A Federal Lawsuit Has Been Filed in the O.C. Oil Spill

Records show that the outfit in charge of the ruptured oil line has a history of violating safety and ecological regulations
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After a ruptured oil pipeline sent as many as 144,000 gallons of deadly crude spilling into the ocean off the Orange County coast over the weekend, a federal lawsuit has been filed in an attempt to recoup damages for people and businesses impacted by the mess. The main plaintiff in the proposed class-action suit, a disc jockey named Peter Moses Gutierrez Jr. who performs on Huntington Beach, says the company that operates the off-shore facility had a duty to prevent the spill and should be held responsible for its impacts.

“After years fighting for business owners and residents devastated by the BP oil spill in the Gulf Coast and other oil spill victims around the country, we understand the terrible impact these events have on the environment, wildlife, and people,” attorney, Alex R. Straus, said.

The outfit in charge of the ruptured oil line, Beta Operating Company, has a history of violating safety and ecological regulations dating back to the pre-Reagan era. Data from the Bureau of Safety and Environmental Enforcement shows that Beta Operating has been cited 125 times since 1980—100 of those incidents occurring in just the last 11 years, CNN reports. Of the grand total, 53 were warnings, 71 were “component shut-in” violations, and one was a “facility shut-in” violation.

According to the agency’s database, warnings must be corrected “within a reasonable amount of time” specified by the agency, while shut-in violations “must be corrected before the operator is allowed to continue the activity in question.”

Beta—a subsidiary of Texas-based drillers Amplify Energy—was fined $85,000 for three incidents in 2013 and 2014, including one in which “crude oil was released through a flare boom.” In 2012, a falling piece of equipment injured an employee’s head and face, while in 2014 a worker who wasn’t wearing the proper safety gear was shocked “by an estimated 98,000 volts” of electricity. Fortunately, it’s the amps, not the volts, that kill, and the volts in question were running “at very low amperage.”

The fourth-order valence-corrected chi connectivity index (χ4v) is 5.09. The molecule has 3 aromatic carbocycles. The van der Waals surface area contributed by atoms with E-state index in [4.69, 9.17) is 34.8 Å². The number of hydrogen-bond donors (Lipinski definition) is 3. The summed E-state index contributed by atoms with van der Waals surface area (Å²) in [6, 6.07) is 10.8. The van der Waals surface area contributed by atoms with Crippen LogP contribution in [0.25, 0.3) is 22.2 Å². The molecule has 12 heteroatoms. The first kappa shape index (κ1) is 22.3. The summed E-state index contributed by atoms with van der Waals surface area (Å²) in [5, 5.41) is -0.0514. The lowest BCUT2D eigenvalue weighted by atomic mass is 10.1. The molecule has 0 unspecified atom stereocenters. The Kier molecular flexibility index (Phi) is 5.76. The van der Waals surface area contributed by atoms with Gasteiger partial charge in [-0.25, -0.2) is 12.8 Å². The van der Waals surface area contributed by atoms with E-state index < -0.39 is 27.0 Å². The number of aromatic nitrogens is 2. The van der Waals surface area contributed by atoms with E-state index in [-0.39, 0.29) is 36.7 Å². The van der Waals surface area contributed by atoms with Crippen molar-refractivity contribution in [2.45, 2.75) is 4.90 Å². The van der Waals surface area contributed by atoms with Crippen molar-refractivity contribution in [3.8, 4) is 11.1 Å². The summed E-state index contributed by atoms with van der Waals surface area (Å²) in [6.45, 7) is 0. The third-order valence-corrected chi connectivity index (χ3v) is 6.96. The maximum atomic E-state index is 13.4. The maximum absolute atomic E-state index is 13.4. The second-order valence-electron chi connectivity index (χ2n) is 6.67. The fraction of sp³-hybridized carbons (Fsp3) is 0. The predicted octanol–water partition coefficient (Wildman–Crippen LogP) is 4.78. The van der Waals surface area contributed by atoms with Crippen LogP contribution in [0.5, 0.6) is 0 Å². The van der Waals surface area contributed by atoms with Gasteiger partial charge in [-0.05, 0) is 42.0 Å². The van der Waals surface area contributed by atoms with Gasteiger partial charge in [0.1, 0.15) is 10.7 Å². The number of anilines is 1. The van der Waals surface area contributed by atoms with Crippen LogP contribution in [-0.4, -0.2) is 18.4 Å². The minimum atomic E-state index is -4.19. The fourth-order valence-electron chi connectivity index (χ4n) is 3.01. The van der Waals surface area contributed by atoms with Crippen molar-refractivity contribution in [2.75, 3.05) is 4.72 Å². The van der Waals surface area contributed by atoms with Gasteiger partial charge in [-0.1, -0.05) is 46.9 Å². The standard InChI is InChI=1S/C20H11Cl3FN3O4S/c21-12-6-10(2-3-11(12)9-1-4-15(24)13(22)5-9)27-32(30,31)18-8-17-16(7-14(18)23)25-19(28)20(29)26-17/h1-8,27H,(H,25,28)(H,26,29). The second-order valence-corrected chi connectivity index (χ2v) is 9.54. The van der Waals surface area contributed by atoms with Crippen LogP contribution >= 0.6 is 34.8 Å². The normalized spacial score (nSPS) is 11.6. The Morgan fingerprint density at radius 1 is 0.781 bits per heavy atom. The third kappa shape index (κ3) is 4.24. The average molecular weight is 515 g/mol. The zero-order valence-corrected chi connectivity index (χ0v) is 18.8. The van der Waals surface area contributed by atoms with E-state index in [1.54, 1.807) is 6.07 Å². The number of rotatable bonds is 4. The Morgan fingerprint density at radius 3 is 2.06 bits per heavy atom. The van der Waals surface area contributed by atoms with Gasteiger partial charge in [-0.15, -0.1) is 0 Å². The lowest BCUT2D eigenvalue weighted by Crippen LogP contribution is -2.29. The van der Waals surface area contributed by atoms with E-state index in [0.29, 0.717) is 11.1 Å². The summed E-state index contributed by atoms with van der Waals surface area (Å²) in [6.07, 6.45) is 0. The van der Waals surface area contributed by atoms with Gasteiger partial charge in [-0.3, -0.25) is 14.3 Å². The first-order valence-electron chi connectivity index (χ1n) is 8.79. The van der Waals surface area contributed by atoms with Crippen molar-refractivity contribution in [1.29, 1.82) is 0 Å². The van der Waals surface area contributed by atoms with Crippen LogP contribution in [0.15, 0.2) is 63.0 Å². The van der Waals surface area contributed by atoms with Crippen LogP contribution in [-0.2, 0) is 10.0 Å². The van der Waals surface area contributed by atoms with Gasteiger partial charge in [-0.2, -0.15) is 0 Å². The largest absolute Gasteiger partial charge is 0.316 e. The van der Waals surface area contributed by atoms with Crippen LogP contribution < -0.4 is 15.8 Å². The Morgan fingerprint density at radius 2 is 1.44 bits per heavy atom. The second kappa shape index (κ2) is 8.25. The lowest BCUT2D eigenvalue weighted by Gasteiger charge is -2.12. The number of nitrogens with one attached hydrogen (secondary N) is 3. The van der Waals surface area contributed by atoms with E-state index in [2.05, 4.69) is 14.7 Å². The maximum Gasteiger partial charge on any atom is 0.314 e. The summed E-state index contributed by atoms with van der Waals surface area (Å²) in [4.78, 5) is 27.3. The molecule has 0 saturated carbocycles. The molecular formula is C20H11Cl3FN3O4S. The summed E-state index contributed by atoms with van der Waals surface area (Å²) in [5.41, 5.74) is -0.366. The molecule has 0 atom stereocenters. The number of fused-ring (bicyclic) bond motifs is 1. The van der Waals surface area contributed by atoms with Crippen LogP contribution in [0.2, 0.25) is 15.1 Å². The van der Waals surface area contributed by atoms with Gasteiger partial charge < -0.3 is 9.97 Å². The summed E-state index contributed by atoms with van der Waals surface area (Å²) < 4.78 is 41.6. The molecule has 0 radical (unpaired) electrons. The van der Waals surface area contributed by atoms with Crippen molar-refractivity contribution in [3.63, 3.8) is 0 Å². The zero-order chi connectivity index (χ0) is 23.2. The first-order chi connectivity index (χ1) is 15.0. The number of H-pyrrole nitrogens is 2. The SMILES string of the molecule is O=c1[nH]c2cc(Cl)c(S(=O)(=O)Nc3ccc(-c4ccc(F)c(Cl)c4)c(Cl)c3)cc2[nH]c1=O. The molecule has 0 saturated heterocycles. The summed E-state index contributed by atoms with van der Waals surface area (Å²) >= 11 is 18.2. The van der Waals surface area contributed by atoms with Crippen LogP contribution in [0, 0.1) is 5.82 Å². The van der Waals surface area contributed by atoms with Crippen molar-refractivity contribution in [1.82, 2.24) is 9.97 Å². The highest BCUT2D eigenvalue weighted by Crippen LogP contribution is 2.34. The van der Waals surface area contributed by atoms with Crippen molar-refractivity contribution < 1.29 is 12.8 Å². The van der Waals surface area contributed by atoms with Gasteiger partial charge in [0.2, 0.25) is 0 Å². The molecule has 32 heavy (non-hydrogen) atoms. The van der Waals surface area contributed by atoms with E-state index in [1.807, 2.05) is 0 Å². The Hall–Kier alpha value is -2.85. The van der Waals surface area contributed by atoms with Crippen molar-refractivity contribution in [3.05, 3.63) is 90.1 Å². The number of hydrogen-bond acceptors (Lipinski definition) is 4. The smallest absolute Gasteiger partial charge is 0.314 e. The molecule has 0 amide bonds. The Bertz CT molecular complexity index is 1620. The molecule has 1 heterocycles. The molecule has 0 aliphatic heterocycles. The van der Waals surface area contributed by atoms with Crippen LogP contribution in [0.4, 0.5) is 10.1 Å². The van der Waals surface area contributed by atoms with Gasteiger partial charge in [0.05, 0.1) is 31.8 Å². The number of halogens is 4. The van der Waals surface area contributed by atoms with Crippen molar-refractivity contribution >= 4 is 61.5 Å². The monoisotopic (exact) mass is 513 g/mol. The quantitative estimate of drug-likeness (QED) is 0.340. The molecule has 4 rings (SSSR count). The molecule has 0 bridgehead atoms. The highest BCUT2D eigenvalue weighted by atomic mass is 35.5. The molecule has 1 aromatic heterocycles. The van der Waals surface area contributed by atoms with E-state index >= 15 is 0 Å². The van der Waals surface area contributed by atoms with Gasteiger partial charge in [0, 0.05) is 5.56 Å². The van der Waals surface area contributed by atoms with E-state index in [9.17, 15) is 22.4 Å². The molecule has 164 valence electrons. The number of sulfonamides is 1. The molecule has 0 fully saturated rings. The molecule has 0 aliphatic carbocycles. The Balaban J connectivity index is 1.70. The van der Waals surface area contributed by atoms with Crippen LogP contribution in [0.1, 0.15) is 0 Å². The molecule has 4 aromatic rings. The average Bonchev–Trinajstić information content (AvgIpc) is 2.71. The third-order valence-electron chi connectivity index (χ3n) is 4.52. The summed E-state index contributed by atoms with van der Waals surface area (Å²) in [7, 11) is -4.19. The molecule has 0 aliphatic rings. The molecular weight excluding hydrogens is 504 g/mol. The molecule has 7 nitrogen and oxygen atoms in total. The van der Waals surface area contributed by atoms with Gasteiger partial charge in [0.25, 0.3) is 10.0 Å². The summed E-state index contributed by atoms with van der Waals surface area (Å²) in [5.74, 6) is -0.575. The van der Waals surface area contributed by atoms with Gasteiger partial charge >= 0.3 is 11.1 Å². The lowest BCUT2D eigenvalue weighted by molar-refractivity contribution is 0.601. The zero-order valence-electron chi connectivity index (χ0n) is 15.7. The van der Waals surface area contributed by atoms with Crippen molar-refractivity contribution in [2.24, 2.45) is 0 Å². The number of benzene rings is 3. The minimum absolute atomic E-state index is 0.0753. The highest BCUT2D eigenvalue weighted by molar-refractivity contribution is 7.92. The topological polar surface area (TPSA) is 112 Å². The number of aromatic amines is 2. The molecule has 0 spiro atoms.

Beta received its latest warning on September 29, just three days before the spill, but details about that notice are not available.

While the Coast Guard is now investigating whether a commercial ship’s anchor caused the accident by dragging the pipeline, it now appears that the calamity could have been even worse.

At a press conference Monday, Oiled Wildlife Care Network director Michael Ziccardi said he is “cautiously optimistic” because only four oily birds had been found so far, although one of them had to be euthanized.

“It’s much better than we had feared,” Ziccardi said, but added that it was not thanks to the Coast Guard or local officials, whose response times he felt lacked urgency. “By the time it comes to the beach, it’s done tremendous damage. Our frustration is, it could have been averted if there was a quick response.”

The plaintiffs in the lawsuit filed Monday want a jury trial to determine whether the company violated state laws and caused them harm. ABC News wasn’t able to reach Amplify Energy or Beta Operating for comment.


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